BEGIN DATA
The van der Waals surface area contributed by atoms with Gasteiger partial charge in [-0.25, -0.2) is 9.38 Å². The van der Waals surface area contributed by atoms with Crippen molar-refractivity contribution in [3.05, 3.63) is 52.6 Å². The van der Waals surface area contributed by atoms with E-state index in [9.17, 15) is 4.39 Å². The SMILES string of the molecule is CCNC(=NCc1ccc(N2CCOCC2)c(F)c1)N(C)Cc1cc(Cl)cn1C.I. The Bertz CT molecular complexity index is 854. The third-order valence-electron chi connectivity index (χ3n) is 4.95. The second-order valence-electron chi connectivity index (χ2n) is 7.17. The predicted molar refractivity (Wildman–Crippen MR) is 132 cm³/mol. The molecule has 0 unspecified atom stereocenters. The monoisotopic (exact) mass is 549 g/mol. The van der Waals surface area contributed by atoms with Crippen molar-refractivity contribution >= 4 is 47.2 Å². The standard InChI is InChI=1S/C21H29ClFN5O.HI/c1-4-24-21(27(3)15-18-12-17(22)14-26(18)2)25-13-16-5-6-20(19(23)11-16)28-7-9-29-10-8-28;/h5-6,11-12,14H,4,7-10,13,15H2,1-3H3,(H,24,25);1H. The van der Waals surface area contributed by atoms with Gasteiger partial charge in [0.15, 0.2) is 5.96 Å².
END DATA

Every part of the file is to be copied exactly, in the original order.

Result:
The van der Waals surface area contributed by atoms with Gasteiger partial charge in [-0.25, -0.2) is 9.38 Å². The van der Waals surface area contributed by atoms with Crippen molar-refractivity contribution in [3.05, 3.63) is 52.6 Å². The van der Waals surface area contributed by atoms with E-state index in [9.17, 15) is 4.39 Å². The SMILES string of the molecule is CCNC(=NCc1ccc(N2CCOCC2)c(F)c1)N(C)Cc1cc(Cl)cn1C.I. The Bertz CT molecular complexity index is 854. The third-order valence-electron chi connectivity index (χ3n) is 4.95. The second-order valence-electron chi connectivity index (χ2n) is 7.17. The predicted molar refractivity (Wildman–Crippen MR) is 132 cm³/mol. The molecule has 0 unspecified atom stereocenters. The monoisotopic (exact) mass is 549 g/mol. The van der Waals surface area contributed by atoms with Crippen molar-refractivity contribution >= 4 is 47.2 Å². The standard InChI is InChI=1S/C21H29ClFN5O.HI/c1-4-24-21(27(3)15-18-12-17(22)14-26(18)2)25-13-16-5-6-20(19(23)11-16)28-7-9-29-10-8-28;/h5-6,11-12,14H,4,7-10,13,15H2,1-3H3,(H,24,25);1H. The van der Waals surface area contributed by atoms with Gasteiger partial charge in [0.15, 0.2) is 5.96 Å².